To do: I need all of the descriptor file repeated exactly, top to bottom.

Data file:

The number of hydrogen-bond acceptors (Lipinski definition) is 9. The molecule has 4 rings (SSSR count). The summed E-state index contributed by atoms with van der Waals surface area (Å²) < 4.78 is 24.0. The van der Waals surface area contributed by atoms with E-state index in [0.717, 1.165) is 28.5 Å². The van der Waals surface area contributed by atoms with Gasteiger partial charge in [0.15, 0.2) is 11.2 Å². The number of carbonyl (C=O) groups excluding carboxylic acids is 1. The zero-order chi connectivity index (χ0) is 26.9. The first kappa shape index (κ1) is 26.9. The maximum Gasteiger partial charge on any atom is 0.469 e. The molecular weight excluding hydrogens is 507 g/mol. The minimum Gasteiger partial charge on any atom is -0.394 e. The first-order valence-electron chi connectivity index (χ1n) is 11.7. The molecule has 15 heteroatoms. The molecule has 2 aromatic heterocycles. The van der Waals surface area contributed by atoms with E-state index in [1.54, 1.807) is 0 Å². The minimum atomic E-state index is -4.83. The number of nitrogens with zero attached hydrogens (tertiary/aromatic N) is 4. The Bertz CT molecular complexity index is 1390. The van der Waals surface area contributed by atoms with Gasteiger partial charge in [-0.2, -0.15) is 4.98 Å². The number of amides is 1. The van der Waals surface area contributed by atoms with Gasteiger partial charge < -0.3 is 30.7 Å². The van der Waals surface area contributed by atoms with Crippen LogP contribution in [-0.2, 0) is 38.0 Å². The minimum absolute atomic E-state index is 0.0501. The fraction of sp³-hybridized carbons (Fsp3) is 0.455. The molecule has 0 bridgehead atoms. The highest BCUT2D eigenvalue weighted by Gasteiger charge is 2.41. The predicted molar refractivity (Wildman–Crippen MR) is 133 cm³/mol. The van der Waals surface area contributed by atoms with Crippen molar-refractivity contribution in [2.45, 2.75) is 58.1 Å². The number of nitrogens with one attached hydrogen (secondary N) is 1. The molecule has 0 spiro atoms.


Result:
The number of hydrogen-bond acceptors (Lipinski definition) is 9. The molecule has 4 rings (SSSR count). The summed E-state index contributed by atoms with van der Waals surface area (Å²) < 4.78 is 24.0. The van der Waals surface area contributed by atoms with E-state index in [0.717, 1.165) is 28.5 Å². The van der Waals surface area contributed by atoms with Gasteiger partial charge in [0.15, 0.2) is 11.2 Å². The number of carbonyl (C=O) groups excluding carboxylic acids is 1. The zero-order chi connectivity index (χ0) is 26.9. The first kappa shape index (κ1) is 26.9. The maximum Gasteiger partial charge on any atom is 0.469 e. The molecular weight excluding hydrogens is 507 g/mol. The minimum Gasteiger partial charge on any atom is -0.394 e. The first-order valence-electron chi connectivity index (χ1n) is 11.7. The molecule has 15 heteroatoms. The molecule has 2 aromatic heterocycles. The van der Waals surface area contributed by atoms with E-state index in [1.54, 1.807) is 0 Å². The minimum atomic E-state index is -4.83. The number of nitrogens with zero attached hydrogens (tertiary/aromatic N) is 4. The Bertz CT molecular complexity index is 1390. The van der Waals surface area contributed by atoms with Gasteiger partial charge in [-0.2, -0.15) is 4.98 Å². The number of amides is 1. The van der Waals surface area contributed by atoms with Gasteiger partial charge < -0.3 is 30.7 Å². The van der Waals surface area contributed by atoms with Crippen LogP contribution in [-0.2, 0) is 38.0 Å². The minimum absolute atomic E-state index is 0.0501. The fraction of sp³-hybridized carbons (Fsp3) is 0.455. The molecule has 0 bridgehead atoms. The highest BCUT2D eigenvalue weighted by Gasteiger charge is 2.41. The predicted molar refractivity (Wildman–Crippen MR) is 133 cm³/mol. The van der Waals surface area contributed by atoms with Crippen molar-refractivity contribution in [2.45, 2.75) is 58.1 Å². The number of nitrogens with one attached hydrogen (secondary N) is 1. The molecule has 0 spiro atoms.